The EIB Climate Chair has received funding from the European Investment Bank.
The EIB Climate Chair serves as a vector for the transmission of best climate policy practices across the world. Given the Paris Agreement’s voluntarist approach, international collaboration will be at the heart of efforts to maximise effect on the one hand and implement a just transition on the other.
Professor Jos Delbeke, PhD in Economics (KU Leuven, Belgium) and former founding Director-General for Climate Action at the European Commission from 2010 until 2018, who is currently responsible for coordinating teaching, training and research activities on climate policy at the STG, was appointed as the EIB Climate Chair in September 2020.
The EIB Chair focusses on effective climate policy design and is built around the following three pillars:
- Carbon-pricing policies: economists and most businesses recommend using economic instruments to internalise negative externalities in a cost-effective manner. Market-based approaches have become a key element in a wider policy mix, either in the form of taxation, emissions trading, or offsetting emissions. Energy is a key sector. The EU has been at the forefront of energy market reform and has many good and less good examples. Carbon pricing works best in combination with a functioning energy market so as to unleash competition between various low-carbon solutions.
- Sustainable Finance: the low-carbon transition requires massive investments in new low-carbon equipment. This requires smooth access to large sources of finance to create ‘new’ growth, ‘new’ jobs, ‘new’ markets. Sustainable Finance is dealing with the question of how to redirect financial flows towards climate change and environmental sustainability objectives, on the one hand, while ensuring the long-term resilience of the financial sector on the other.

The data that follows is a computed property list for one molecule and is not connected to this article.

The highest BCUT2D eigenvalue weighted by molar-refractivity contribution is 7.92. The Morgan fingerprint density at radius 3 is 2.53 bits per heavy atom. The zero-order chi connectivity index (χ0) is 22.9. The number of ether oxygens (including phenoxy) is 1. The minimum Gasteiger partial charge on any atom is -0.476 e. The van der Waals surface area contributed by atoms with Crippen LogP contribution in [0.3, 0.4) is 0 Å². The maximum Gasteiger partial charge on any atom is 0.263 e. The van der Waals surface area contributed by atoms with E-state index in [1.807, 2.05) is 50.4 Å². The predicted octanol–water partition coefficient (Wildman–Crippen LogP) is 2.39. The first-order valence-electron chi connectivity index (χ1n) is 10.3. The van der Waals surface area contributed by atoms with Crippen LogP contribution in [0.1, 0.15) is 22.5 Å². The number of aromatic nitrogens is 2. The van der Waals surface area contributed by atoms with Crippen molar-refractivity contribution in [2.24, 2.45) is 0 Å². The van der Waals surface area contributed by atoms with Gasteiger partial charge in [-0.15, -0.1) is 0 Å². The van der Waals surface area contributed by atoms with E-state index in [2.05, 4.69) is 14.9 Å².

- Technological Innovation: technology is needed to significantly reduce emissions from all sectors including from energy intensive industry. Bringing innovative technologies to the market is about much more than R&D activities. It is also about managing political, economic, technological, and financial risk when creating markets for cleaner products and production processes. The current frontier in climate policy is a low-carbon strategy for materials including steel, cement, chemicals, non-ferrous metals, or bio-economy products.
Cost-effectiveness: keeping compliance costs down is important both in view of minimising societal and economic disruption but also with a view to maximising emissions reductions.
Distributional issues: the low-carbon transition will have important distributive effects either on income or on shifts in the labour market. These may have a pronounced regional character (e.g., in regions dependent on coal, cars or carbon-intensive industrial clusters). Ensuring a “Just Transition” is becoming a major political issue inside the EU and also worldwide.